When the memory controller 20 receives a set of data from a linear memory client for storage in the memory, the memory controller 20 stores the linear data in the memory in a burst interleaved format. The burst interleaved format stores successive portions of the set of linear data in alternating banks of the memory. The size of the successive portions determined based on the page fault time. In other words, if the timing penalty associated with the page fault is six cycles, the size of the successive portions may be six or more quadwords, where the preferable number is eight or sixteen quadwords because power of two alignment is desirable in computer systems. Larger portions may be less desirable, as they reduce the granularity with which the memory controller 20 can toggle between clients. A quadword preferably includes eight bytes of data and requires one cycle to access. Thus, if a linear memory client had a block of 64 quadwords for storage in the memory 10, the memory controller 20 would store the first eight quadwords in the first bank 12, and the second eight quadwords in the second bank 14. This alternation of eight quadword blocks between the two banks of the memory would continue until all 64 quadwords had been stored.
When the memory controller 20 receives a set of data from a tiled memory client for storage in the memory, the memory controller 20 stores the set of tiled data in the memory in a tiled format such that successive, or abutting, tiles of the set of tiled data are stored in alternating banks of the memory. Thus, conceptually, such a memory is organized in a checkerboard fashion. Tiling is well known in the art. Preferably, the dimension of the tiles is also based on the page fault time. Thus if the page fault time is six cycles, the dimension, or width, of a memory tile may be eight quadwords where each quadword requires one cycle to be read or written. Thus, if the memory controller 20 received a 64 quadword block from one of the tiled memory clients, the memory controller 20 would group portions of the 64 quadword block together such that localized portions within the block were stored within a single tile in the memory. The first tile might include eight quadwords from the first row of the block or eight quadwords from the first two rows of the block. The width of the tile is determined such that it is large enough to enable the system to conceal a page fault while performing a memory access corresponding to the tile. This tile would be stored in the first bank 12. The second tile might include the third and fourth quadwords of each of the first four rows. This tile would be stored in the second bank 14. It should be noted that the tiles and the data blocks are not necessarily structured in a rectangular format.
When the memory controller receives a request to retrieve data from the linear clients and the tiled clients, the memory controller organizes the ordering of the read operations such that the page faults that may occur are hidden when possible. Typically in a system such as that illustrated in FIG. 1, the memory accesses from linear memory clients will be more regular and predictable than those of tiled memory clients. If accesses from tiled memory clients are more apt to be small accesses on multiple pages within the memory 10, then by realizing that a large linear memory access can be split into smaller accesses, it is possible for the memory controller 20 hide additional page faults. This is accomplished by interspersing a tiled memory access that incurs a page fault between the smaller accesses in such a way that the timing penalty associated with the page fault is effectively hidden.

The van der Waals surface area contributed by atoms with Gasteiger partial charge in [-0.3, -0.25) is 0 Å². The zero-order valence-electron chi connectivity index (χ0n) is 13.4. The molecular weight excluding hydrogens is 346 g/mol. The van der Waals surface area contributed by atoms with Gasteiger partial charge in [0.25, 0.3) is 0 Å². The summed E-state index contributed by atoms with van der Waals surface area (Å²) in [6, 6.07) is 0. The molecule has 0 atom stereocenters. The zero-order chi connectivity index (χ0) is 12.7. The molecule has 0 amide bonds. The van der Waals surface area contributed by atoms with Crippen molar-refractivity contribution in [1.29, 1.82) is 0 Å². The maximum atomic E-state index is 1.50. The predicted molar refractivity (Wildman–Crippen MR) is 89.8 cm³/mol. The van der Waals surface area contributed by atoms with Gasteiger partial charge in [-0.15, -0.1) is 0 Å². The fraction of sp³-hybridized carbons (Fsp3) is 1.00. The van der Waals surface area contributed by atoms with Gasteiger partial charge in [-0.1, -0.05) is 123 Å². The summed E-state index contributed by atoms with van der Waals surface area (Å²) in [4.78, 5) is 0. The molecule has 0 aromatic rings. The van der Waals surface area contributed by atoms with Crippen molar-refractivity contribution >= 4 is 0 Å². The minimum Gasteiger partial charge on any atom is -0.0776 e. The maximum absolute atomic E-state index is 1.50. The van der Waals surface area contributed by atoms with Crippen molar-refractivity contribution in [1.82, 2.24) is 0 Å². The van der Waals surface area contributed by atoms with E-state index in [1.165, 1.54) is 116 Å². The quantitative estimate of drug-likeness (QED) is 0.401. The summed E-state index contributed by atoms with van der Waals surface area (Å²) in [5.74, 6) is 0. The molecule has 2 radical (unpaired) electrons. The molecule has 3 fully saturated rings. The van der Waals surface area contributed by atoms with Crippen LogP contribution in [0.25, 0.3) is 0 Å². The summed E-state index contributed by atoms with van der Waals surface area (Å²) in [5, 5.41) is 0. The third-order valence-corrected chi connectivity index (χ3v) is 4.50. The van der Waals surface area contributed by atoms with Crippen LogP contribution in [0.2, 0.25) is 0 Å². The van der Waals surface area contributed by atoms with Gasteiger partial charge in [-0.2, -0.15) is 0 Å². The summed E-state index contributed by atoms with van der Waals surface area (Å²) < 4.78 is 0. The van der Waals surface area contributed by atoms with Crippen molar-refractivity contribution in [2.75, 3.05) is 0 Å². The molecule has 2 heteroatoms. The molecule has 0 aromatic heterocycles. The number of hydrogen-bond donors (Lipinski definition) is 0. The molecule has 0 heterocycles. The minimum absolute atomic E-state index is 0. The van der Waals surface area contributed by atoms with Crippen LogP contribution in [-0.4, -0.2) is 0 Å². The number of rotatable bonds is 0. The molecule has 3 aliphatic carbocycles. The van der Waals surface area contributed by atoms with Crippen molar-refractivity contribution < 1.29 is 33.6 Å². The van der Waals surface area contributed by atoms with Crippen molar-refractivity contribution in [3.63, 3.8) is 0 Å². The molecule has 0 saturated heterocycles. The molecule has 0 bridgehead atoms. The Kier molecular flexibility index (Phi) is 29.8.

For example, assume that a request comes in from a linear memory client such as the graphics display engine 30 to retrieve a 64 quadword sequence from the memory 10. Simultaneous with this memory request, a request is pending from a tiled memory client that includes three accesses to three separate pages within the memory 10. These accesses include access to data in both the first bank 12 and the second bank 14. In such a situation, the linear memory accesses maybe split into a number of smaller memory accesses. One of the smaller memory accesses may begin in the first bank 12 and terminate in the second bank 14. If the access to the second bank 14 is greater than the timing penalty associated with a page fault, one of the accesses for the tiled memory client may be initiated in the first bank 12 while the linear memory access is occurring in the second bank 14. Although the page fault timing penalty is incurred by the tiled memory access, while this timing penalty is being incurred the data for the linear client is being actively read from the second bank 14. As soon as the memory access from the second bank 14 for the linear client has completed, the memory access for the tiled client that has been initiated in the first bank 12 can proceed, with the timing penalty for the page fault having already been incurred. This is an example of effectively hiding a page fault.